Since the early ’90s we’ve seen the emergence of what some have been calling “outsider” and “urban” art — artists who used the street as their canvas and non-traditional mediums as their tools, but weren’t practicing what we’d normally title graffiti. On April 25th the work of many of these artists (including Shepard Fairey, Barry McGee, KAWS, Mike Giant, FAILE, Banksy, Neck Face, and many more) will be featured at Phillips De Pury auction house in their Saturday@Phillips series. We caught up with Ken Miller (auction art consultant, ex-editor in chief of Tokion Magazine, and publisher of Revisionaries: A Decade of Art in Tokion) and Alex Smith (auction curator and Contemporary and Urban Art Specialist at Phillips de Pury & Co.) so we can get an insider’s point of view on the rise and relevance of this movement.
Flavorwire: The word “urban” or “street” is often used in describing much of the art available on the 25th. Where is the line drawn between “urban” art and graffiti?
Ken Miller: To me, “urban” art is kind of a misnomer at this point. I think youth art might be more accurate, since it speaks to a youthful pop sensibility and a range of influences from youth culture. This includes graffiti and street art, but also punk rock, graphic design, advertising and more.
Alex Smith: Graffiti is as old as time and could be defined as unsolicited expression and a type of urban folk art or vandalism found mainly in public areas. It’s typically made by unseen, youthful forces. Graffiti is urban but urban is not graffiti. Urban [art] has quickly become the umbrella term for anything with even the loosest ties to and origins with graffiti and street art. I think the corporations (and perhaps the auction houses) are the easiest ones to blame for this. It’s a convenient blanket term that has become frequently misused of a certain graphic style, and as a byproduct [the term] has been stigmatized by the many of the artists associated with it.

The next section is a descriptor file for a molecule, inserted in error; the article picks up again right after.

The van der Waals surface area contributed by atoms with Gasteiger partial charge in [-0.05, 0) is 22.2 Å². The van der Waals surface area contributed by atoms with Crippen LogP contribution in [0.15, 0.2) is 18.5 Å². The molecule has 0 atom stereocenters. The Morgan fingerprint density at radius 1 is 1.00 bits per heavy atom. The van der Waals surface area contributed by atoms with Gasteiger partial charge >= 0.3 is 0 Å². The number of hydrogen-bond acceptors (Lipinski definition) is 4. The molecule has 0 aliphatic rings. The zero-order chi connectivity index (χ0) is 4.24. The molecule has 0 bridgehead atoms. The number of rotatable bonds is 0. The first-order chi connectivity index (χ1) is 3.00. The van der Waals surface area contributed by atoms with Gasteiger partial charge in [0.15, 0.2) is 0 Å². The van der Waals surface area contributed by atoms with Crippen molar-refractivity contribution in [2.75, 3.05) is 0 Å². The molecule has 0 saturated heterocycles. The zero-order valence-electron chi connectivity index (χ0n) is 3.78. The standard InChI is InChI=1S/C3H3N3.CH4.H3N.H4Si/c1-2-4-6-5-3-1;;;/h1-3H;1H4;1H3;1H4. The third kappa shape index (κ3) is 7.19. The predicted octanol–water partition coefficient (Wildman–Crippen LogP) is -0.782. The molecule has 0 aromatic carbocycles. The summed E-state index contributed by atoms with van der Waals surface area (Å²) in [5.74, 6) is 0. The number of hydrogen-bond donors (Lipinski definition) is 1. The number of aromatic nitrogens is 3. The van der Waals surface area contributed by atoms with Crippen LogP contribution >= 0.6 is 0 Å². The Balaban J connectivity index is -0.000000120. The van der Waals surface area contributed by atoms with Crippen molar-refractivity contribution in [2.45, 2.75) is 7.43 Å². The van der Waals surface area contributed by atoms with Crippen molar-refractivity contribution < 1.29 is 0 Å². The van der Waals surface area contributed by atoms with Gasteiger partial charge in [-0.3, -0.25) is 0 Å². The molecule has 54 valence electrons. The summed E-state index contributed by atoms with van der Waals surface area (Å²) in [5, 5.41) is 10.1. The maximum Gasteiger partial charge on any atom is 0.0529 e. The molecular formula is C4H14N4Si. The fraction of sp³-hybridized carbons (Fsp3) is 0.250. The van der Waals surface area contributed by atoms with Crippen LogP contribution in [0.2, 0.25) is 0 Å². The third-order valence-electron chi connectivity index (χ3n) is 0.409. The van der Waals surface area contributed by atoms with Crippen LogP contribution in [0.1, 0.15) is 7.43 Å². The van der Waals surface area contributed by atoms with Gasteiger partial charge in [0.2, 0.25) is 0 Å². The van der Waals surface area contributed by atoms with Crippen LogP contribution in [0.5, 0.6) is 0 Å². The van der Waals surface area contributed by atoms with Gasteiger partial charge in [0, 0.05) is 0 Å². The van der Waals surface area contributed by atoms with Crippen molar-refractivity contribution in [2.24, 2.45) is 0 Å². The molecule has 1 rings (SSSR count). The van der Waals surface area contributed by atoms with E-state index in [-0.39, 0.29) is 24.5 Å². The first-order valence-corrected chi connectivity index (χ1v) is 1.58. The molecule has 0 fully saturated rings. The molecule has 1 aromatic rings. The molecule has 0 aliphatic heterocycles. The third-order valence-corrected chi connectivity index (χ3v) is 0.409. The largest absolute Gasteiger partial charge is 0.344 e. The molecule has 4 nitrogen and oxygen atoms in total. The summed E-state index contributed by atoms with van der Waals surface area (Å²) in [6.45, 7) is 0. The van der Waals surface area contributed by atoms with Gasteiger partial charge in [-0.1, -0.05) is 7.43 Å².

FW: Does the illegality of street art in the end become a great part of its value? Is an image more significant because it’s put where it shouldn’t be?
KM: It reinforces the outlaw image of some artists, but the only way I can think it adds value is by making the artist better known. It’s a free gallery space for those who might not be able to exhibit elsewhere.
AS: There’s definitely street cred and sexiness to work that’s forbidden by law but I think the value is more in where the work is placed as a site-specific piece and the materials used. Street artists (vs. graffiti artists) typically make works that are impermanent and don’t harm the public space thus questioning whether it’s illegal at all. I enjoy recognizing street artists’ styles in cities that I visit. There’s something very comforting when faced with an unknown and intimidating concrete jungle to spot an artist’s work, such as a color mosaic by Invader or an Obey sticker with that familiar face.
FW: How did you feel about the arrest of Shepard Fairey in Boston?
AS: It was clearly a publicity stunt to send a message to dissuade graffiti writers but I doubt it had any real impact. It only gives the artist greater recognition. I felt like it was in poor taste to arrest him on the opening night of his retrospective.